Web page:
Bat tick DNA extracts (n = 514) were screened for the presence of Rickettsia helvetica, other Rickettsia spp., A. phagocytophilum, haemotropic Mycoplasma spp. and Bartonella spp. with real-time PCRs (Additional file 1: Table S1). This was followed by conventional PCRs and sequencing of various genetic markers (Additional file 2: Table S2), and phylogenetic analyses (Additional file 3: Text S1) except for R. helvetica and A. phagocytophilum.

Prevalences were compared with Fisherʼs exact test.

Results and discussion

Rickettsia DNA was only detected in bat soft ticks (all three evaluated species), whereas Anaplasma phagocytophilum and three haemotropic Mycoplasma genotypes were present exclusively in the hard tick species I. simplex (Table 1). In addition, Bartonella DNA was significantly more frequently detected in hard than in soft ticks of bats (Fisherʼs exact test: P = 0.01).

Table 1 Prevalence of pathogen DNA in bat ticks according to bat host species and country of origin. The latter are referred to with superscript letters (the cumulative number of bat individuals is equal to or less than the number of positives, because one or more ticks could have been collected from a single bat). After the name of the tick species, the number of analyzed DNA extracts is shown, which corresponds to the number of tick individuals (except for A. vespertilionis, in the case of which pooled samples were also used)

In particular, R. helvetica was identified in one soft tick (A. vespertilionis) from China. This finding is consistent with former reports of R. helvetica in bat fleas [10] and bat faeces [11] in Hungary. Taking into account the bat host-specificity of these PCR-positive ectoparasites, it is possible that bats are susceptible to R. helvetica, although based on the very low prevalence this may have low epidemiological significance.

In four samples of A. vespertilionis from Hungary, the same Rickettsia genotype was identified, which was reported from bat soft ticks collected in France (GenBank: JN038177, see Table 2) [12]. More importantly, in one A. vespertilionis from Hungary rickettsial DNA was detected, which in the amplified part of the gltA gene had 99.9–100% sequence identity (depending on the nucleotide at position 679: C or T) to sequences of R. africae from Ethiopia (GenBank: CP001612) and from migratory bird fleas reported in neighboring Slovakia (GenBank: HM538186) [13]. Two other markers were also successfully amplified from this sample: the 17 kDa gene sequence was identical with that of several Rickettsia species, whereas the OmpA sequence showed 2 bp differences from that of R. africae (Table 2).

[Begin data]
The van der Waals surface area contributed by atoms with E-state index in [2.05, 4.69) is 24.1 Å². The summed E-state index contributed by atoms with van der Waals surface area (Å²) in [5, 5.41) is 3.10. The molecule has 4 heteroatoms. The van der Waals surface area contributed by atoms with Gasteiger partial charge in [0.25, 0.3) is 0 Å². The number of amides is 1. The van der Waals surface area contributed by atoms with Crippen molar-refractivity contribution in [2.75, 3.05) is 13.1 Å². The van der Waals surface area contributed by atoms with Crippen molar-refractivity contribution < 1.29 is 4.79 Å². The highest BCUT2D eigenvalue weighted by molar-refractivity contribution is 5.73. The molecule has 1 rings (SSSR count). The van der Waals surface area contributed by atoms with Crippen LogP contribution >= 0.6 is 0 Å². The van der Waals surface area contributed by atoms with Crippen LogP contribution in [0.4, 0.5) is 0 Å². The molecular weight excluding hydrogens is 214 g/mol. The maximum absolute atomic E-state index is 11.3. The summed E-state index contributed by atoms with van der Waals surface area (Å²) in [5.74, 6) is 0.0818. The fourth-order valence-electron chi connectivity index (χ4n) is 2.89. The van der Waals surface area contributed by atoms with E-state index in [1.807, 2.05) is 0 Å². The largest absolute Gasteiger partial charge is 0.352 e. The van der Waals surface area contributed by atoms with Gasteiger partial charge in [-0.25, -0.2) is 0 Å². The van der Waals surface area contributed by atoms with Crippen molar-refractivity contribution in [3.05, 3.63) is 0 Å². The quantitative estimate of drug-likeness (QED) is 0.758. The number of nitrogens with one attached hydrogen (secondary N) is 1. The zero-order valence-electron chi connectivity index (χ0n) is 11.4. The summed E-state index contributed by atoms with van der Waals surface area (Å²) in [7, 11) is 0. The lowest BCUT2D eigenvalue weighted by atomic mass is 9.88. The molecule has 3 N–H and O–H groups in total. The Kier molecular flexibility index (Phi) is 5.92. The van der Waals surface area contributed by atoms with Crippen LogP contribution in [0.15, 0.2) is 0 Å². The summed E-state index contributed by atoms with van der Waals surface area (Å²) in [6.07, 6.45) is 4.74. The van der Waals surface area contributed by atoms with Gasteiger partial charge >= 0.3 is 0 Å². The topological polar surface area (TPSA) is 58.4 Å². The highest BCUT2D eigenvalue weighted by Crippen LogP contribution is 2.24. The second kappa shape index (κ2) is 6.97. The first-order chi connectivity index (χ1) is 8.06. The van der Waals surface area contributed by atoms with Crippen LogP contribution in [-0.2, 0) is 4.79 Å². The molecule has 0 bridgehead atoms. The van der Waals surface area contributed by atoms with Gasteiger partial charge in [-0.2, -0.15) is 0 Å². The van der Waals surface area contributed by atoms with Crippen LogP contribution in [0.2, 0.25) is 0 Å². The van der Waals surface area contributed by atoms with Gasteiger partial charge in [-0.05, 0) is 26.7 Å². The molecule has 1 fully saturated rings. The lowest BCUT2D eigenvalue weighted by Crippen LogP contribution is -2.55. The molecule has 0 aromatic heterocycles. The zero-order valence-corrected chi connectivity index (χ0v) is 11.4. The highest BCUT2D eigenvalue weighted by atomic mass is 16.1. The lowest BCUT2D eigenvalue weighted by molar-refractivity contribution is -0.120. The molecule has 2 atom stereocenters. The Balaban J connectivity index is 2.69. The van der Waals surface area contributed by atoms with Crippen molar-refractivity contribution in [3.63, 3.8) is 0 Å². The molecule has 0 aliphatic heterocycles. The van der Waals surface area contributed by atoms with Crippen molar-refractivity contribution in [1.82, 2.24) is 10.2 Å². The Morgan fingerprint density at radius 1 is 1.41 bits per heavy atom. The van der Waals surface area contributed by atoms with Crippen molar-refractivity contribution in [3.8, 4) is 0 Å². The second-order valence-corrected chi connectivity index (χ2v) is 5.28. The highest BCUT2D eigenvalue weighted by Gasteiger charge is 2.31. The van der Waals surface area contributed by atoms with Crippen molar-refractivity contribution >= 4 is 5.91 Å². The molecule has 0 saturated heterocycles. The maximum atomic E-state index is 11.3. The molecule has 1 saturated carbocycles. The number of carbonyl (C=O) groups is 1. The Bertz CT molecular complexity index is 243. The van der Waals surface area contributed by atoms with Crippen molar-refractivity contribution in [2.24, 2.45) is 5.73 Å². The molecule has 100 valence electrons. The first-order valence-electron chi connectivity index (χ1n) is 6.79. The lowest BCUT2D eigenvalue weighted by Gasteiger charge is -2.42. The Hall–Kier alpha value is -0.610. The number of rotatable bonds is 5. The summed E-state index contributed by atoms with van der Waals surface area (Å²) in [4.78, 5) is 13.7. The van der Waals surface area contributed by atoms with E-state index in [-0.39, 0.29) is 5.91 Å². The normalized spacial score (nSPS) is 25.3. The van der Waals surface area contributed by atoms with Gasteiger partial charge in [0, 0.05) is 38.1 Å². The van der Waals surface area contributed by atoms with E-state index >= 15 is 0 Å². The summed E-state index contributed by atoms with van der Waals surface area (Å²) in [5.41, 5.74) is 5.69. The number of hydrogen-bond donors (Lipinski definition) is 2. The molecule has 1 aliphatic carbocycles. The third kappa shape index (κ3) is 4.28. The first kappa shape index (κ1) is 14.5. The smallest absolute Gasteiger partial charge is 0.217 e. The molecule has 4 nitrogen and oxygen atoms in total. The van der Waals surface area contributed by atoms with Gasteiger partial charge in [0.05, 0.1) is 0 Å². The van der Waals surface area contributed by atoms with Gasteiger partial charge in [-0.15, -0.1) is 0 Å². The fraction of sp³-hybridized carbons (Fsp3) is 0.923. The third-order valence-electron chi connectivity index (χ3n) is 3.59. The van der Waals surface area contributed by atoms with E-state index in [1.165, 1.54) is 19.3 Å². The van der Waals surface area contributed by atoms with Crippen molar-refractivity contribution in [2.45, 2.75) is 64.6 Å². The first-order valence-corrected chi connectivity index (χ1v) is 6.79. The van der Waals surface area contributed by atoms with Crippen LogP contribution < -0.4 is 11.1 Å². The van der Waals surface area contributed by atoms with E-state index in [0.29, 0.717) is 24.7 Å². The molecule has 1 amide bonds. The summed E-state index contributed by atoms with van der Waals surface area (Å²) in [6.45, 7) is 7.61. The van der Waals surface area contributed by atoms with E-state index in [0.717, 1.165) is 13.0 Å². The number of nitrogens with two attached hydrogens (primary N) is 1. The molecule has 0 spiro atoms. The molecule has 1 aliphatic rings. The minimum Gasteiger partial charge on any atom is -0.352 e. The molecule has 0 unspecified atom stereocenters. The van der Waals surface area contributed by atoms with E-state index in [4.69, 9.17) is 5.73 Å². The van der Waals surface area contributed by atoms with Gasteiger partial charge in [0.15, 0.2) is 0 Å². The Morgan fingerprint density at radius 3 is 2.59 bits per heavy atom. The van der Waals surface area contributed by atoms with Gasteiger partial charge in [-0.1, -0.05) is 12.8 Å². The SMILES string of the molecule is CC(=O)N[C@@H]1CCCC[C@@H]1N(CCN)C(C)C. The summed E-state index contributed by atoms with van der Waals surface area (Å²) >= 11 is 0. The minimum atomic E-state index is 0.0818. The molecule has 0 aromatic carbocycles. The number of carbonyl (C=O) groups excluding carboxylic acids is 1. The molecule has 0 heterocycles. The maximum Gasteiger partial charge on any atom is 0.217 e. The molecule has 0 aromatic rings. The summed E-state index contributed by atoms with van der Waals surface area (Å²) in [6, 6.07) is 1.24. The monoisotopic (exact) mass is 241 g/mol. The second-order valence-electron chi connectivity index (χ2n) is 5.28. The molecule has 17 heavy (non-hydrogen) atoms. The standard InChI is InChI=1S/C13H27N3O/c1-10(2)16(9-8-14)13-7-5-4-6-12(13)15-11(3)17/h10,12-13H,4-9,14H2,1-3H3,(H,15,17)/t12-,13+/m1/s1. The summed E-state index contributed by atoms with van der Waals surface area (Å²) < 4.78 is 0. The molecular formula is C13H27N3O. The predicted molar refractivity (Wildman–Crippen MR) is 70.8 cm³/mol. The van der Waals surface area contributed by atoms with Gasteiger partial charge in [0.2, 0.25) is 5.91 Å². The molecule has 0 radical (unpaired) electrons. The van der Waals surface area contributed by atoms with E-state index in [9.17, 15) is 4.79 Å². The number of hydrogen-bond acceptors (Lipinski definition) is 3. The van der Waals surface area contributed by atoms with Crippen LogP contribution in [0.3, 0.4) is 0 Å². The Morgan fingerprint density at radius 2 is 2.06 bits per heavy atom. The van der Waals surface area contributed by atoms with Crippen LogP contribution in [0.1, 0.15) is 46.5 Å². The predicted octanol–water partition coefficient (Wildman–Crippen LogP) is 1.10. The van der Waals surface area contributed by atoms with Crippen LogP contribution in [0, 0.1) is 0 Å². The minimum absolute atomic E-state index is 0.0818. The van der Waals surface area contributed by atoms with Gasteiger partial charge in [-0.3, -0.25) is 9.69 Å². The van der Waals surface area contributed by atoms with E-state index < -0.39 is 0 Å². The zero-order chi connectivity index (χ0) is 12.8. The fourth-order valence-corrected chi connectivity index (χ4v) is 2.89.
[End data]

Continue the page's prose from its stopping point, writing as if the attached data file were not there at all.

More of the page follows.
Table 2 Results of molecular analyses and sequence comparisons. Species names of rickettsiae are based on highest sequence similarities to gltA sequences available on GenBank and published in peer-reviewed papers

Interestingly, the OmpA sequence from this A. vespertilionis was identical with that of the Rickettsia strain “Atlantic rainforest” (GenBank: MF536975 [14]) and Rickettsia sp. “Atlantic rainforest Aa46” (GenBank: KY113110 [15]), which represent a genetic variant of the human pathogen R. parkeri [14, 15] detected so far only in the New World. Nevertheless, we consider the species detected in A. vespertilionis to belong to R. africae because of the following four reasons: (i) the gltA gene is a reliable genetic marker for species identification and phylogenetic comparison of rickettsiae [13, 16]; (ii) R. africae was identified based on this gene in previous studies (e.g. [13]); (iii) the gltA phylogenetic analysis confirmed that the rickettsial genotype from A. vespertilionis collected in Hungary clustered with R. africae, but apart from R. parkeri (Fig. 1); and (iv) the OmpA gene of the type strain of R. parkeri (GenBank: U43802) was only 98.3% (469/477 bp) identical with the OmpA sequence obtained here.

Fig. 1
figure 1

Maximum-likelihood tree of spotted fever group (SFG: encircled with dashed line), Rickettsia felis group (RFG: encircled with dashed line) and other rickettsiae based on the gltA gene. Sequences from this study are highlighted with red color and bold accession numbers. Branch lengths represent the number of substitutions per site inferred according to the scale shown